"The fight is not over, this is just one step," declared civil rights icon John Lewis as he and a group of House Democrats ended a nearly 26-hour sit-in on the chamber's floor, demanding a vote on gun control legislation.
The group was cheered Thursday afternoon by more than 100 gun control supporters as they walked out of Capitol Hill.
Republicans, who control the House of Representatives, dismissed the call by their Democratic colleagues and voted early Thursday to adjourn their work until July 5.
The move capped a dramatic night on Capitol Hill where the Republicans periodically returned to the chamber to hold votes while Democrats rallied around a cry of "No bill, no break," and booed House Speaker Paul Ryan.
Between the votes, Republicans put the House in recess, a move that meant cameras and microphones inside the chamber were turned off. Democrats turned to streaming their protest on cell phones using Facebook and Periscope, and the non-profit U.S. cable network C-SPAN began broadcasting their feeds instead of its customary use of the House cameras.
Lewis of Georgia launched the Democrats' call for legislative action in response to the mass shooting in Orlando, Florida, midday Wednesday, urging Republicans to join in passing "common sense solutions."
Just before 4 a.m. Thursday, as some of his colleagues continued speaking on the House floor, Lewis said the American people want lawmakers to act and Democrats will start pushing again when the House returns to session in July.
"The fight is an ongoing fight," Lewis said. "We will not be happy, we will not be satisfied, we will not be pleased until we do something in a major way, make a major down payment to end gun violence in America. We've lost too many of our children, our babies, too many of our mothers and fathers, brothers and sisters, and we will continue to fight."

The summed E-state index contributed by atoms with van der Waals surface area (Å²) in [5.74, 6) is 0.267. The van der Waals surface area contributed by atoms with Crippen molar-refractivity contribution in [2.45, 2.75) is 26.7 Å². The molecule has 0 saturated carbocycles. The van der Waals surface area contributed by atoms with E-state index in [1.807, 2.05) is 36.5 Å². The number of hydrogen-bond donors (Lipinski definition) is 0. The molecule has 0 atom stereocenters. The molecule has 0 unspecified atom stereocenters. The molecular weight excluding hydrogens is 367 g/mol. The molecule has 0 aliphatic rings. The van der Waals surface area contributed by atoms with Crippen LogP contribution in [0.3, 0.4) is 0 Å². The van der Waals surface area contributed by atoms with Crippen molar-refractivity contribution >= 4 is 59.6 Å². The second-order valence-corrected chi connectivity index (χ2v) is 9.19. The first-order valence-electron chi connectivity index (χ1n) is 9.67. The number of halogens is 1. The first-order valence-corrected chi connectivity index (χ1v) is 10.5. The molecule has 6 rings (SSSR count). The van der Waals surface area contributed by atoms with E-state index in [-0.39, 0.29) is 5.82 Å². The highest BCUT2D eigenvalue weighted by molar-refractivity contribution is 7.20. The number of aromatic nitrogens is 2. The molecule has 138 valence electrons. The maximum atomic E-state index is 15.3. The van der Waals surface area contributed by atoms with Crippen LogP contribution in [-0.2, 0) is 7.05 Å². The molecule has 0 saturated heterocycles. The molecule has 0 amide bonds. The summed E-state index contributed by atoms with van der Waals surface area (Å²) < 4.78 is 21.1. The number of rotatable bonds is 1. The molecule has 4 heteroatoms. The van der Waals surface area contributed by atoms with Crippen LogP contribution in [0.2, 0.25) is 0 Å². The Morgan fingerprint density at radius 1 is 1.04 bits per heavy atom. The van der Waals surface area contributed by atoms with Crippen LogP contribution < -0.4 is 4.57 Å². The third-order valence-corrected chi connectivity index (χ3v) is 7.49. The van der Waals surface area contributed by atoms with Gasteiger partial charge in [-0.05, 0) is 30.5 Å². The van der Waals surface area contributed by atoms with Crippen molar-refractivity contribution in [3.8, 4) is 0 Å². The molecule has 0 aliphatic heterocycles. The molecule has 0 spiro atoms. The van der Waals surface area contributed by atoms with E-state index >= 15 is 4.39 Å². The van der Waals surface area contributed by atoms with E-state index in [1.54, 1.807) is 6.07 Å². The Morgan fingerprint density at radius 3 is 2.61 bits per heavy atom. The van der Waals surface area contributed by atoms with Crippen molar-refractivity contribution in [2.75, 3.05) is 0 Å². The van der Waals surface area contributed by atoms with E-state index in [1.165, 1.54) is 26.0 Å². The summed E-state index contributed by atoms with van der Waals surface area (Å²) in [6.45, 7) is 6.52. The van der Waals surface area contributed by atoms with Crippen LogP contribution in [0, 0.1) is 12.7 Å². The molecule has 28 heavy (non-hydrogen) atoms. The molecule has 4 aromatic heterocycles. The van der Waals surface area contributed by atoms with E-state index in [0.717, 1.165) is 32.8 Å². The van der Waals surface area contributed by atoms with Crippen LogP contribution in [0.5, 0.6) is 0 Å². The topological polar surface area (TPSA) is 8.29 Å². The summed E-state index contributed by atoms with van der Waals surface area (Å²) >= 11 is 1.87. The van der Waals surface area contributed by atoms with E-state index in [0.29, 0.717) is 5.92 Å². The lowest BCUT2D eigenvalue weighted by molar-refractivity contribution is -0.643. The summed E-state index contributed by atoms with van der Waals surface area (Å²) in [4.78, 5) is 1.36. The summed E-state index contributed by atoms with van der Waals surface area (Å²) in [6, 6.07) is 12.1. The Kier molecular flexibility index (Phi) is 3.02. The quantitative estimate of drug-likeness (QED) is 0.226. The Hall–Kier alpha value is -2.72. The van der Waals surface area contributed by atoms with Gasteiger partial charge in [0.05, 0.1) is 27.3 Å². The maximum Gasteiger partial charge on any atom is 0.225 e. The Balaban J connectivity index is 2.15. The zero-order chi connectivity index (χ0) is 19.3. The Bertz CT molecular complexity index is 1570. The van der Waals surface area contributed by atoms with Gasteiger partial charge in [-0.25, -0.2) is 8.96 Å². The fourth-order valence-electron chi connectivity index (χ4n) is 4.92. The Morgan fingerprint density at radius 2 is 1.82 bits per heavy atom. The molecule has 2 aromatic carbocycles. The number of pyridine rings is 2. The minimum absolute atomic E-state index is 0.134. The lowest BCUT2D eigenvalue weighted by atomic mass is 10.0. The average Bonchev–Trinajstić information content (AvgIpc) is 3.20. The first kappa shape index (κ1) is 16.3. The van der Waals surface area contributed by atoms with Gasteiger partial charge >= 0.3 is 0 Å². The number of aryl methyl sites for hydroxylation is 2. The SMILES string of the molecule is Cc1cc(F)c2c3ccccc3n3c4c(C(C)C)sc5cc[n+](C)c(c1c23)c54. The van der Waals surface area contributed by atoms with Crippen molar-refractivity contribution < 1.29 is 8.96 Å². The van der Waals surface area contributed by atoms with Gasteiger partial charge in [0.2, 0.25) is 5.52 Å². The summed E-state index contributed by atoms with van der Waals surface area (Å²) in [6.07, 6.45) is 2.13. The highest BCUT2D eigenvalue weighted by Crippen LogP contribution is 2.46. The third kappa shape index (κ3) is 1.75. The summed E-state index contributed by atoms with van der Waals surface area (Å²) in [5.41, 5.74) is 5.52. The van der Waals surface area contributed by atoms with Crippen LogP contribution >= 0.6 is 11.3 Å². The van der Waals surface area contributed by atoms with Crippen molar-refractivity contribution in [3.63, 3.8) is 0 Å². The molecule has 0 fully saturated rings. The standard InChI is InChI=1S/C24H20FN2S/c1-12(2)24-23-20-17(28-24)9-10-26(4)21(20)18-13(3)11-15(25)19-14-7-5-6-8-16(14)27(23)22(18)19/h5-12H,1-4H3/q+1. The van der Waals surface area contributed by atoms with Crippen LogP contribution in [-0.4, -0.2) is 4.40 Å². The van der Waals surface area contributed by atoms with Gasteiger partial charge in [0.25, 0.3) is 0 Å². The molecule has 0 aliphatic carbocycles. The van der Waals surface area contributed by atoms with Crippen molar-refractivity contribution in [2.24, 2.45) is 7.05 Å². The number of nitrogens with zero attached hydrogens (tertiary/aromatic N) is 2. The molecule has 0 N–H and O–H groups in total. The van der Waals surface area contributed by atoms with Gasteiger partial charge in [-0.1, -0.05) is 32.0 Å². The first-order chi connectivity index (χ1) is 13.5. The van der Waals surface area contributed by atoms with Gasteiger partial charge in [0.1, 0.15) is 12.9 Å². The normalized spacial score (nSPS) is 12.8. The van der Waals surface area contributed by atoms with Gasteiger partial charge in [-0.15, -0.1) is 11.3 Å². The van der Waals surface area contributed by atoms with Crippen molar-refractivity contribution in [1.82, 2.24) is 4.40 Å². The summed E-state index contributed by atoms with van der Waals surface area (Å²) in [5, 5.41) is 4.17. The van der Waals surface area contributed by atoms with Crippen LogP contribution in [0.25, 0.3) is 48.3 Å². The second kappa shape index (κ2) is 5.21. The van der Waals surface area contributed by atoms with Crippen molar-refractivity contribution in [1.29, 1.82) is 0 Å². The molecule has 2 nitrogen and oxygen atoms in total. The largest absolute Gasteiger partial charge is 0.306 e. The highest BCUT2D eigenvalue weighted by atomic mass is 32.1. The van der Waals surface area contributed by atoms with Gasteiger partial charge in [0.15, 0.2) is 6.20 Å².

During the night, Ryan criticized the Democrats for what he called a "publicity stunt."
Democratic Congressman Gerry Connolly said it is "about more than a stunt."
"It's telling a story about America that we're not very proud of and that we've gotta change," he told VOA. "It will not soften some of these hard hearts, but it sets the stage for a national discussion we desperately need, we think, and I hope will lead to reform."
The House disruptions followed last week’s action by Senate Democrats on the other side of the Capitol. Led by Chris Murphy of Connecticut, Democrats spoke on the Senate floor for 15 consecutive hours, at which point Republican Majority Leader Mitch McConnell agreed to bring gun control measures up for a vote.
On Wednesday, several senators walked across the Capitol to join their House colleagues in a show of support.
Visitors watched the proceedings from the galleries. A crowd of several hundred gun control advocates gathered outside the Capitol to show their support.
One of them was Raine Koch, of Alexandria, Virginia, who told VOA she was a survivor of gun violence as a child. "Something has to be done with guns in this nation," she said. "This is a big issue."
Congressman Lewis’ participation brought poignancy and historical gravitas to the House protest. An African American, Lewis took part in the 1965 civil rights march from Selma, Alabama that came to be known as “Bloody Sunday,” when state troopers attacked with clubs and tear gas. Lewis suffered a wound to his head.
Lewis and others used sit-ins to great effect in the 1960s to protest racial segregation at lunch counters and public facilities.
On Wednesday, some House Republicans responded to the Democratic protest with derision.
“Calling this a sit-in is a disgrace to [protests at] Woolworth’s [lunch counters],” tweeted Rep. Mark Walker of North Carolina, adding that the sit-ins of the past pressed for expanded civil rights, while Democrats want to “strip [gun rights] away.”
Rep. Steven Russell of Oklahoma told VOA the Democrats' action amounted to grandstanding and "absolute theatrics."
"I'm really disappointed that that's what our institutions are eroding to," said Russell. "I think we can do better."
The sit-in drew attention from Speaker Ryan’s long-awaited unveiling of a Republican alternative to President Barack Obama’s signature domestic legislative achievement, the Affordable Care Act, also known as Obamacare. Ryan was away from the Capitol for much of the day, rolling out the Republican proposal at a Washington public policy research institute.
VOA's Esha Sarai and Richard Green contributed to this report.